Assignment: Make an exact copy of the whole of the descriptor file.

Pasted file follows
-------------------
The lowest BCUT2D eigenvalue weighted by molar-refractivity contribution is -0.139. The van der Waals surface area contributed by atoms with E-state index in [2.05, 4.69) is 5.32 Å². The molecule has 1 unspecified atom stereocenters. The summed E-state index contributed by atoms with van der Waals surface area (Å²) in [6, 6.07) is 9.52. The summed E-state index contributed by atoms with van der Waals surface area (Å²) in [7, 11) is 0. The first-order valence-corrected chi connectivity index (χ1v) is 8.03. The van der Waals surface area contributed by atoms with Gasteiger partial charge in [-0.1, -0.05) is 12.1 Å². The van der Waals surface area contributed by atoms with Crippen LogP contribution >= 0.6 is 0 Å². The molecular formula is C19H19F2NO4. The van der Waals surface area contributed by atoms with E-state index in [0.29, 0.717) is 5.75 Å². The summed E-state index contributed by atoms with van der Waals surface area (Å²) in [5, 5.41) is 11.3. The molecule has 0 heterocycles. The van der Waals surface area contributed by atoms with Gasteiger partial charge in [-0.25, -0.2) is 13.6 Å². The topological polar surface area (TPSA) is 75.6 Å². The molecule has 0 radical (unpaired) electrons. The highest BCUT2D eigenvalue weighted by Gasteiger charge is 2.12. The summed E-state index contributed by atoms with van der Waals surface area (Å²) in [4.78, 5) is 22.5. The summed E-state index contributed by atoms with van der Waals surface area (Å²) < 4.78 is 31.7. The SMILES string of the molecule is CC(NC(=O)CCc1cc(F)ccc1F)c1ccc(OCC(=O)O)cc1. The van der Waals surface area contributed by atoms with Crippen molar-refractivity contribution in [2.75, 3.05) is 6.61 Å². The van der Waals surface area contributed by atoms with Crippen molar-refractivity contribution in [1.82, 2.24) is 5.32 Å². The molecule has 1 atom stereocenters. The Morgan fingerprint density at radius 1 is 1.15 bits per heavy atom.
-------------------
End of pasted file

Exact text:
The lowest BCUT2D eigenvalue weighted by molar-refractivity contribution is -0.139. The van der Waals surface area contributed by atoms with E-state index in [2.05, 4.69) is 5.32 Å². The molecule has 1 unspecified atom stereocenters. The summed E-state index contributed by atoms with van der Waals surface area (Å²) in [6, 6.07) is 9.52. The summed E-state index contributed by atoms with van der Waals surface area (Å²) in [7, 11) is 0. The first-order valence-corrected chi connectivity index (χ1v) is 8.03. The van der Waals surface area contributed by atoms with Gasteiger partial charge in [-0.1, -0.05) is 12.1 Å². The van der Waals surface area contributed by atoms with Crippen LogP contribution >= 0.6 is 0 Å². The molecular formula is C19H19F2NO4. The van der Waals surface area contributed by atoms with E-state index in [0.29, 0.717) is 5.75 Å². The summed E-state index contributed by atoms with van der Waals surface area (Å²) in [5, 5.41) is 11.3. The molecule has 0 heterocycles. The van der Waals surface area contributed by atoms with Gasteiger partial charge in [-0.25, -0.2) is 13.6 Å². The topological polar surface area (TPSA) is 75.6 Å². The molecule has 0 radical (unpaired) electrons. The highest BCUT2D eigenvalue weighted by Gasteiger charge is 2.12. The summed E-state index contributed by atoms with van der Waals surface area (Å²) in [4.78, 5) is 22.5. The summed E-state index contributed by atoms with van der Waals surface area (Å²) < 4.78 is 31.7. The SMILES string of the molecule is CC(NC(=O)CCc1cc(F)ccc1F)c1ccc(OCC(=O)O)cc1. The van der Waals surface area contributed by atoms with Crippen molar-refractivity contribution in [2.75, 3.05) is 6.61 Å². The van der Waals surface area contributed by atoms with Crippen molar-refractivity contribution in [1.82, 2.24) is 5.32 Å². The molecule has 1 atom stereocenters. The Morgan fingerprint density at radius 1 is 1.15 bits per heavy atom.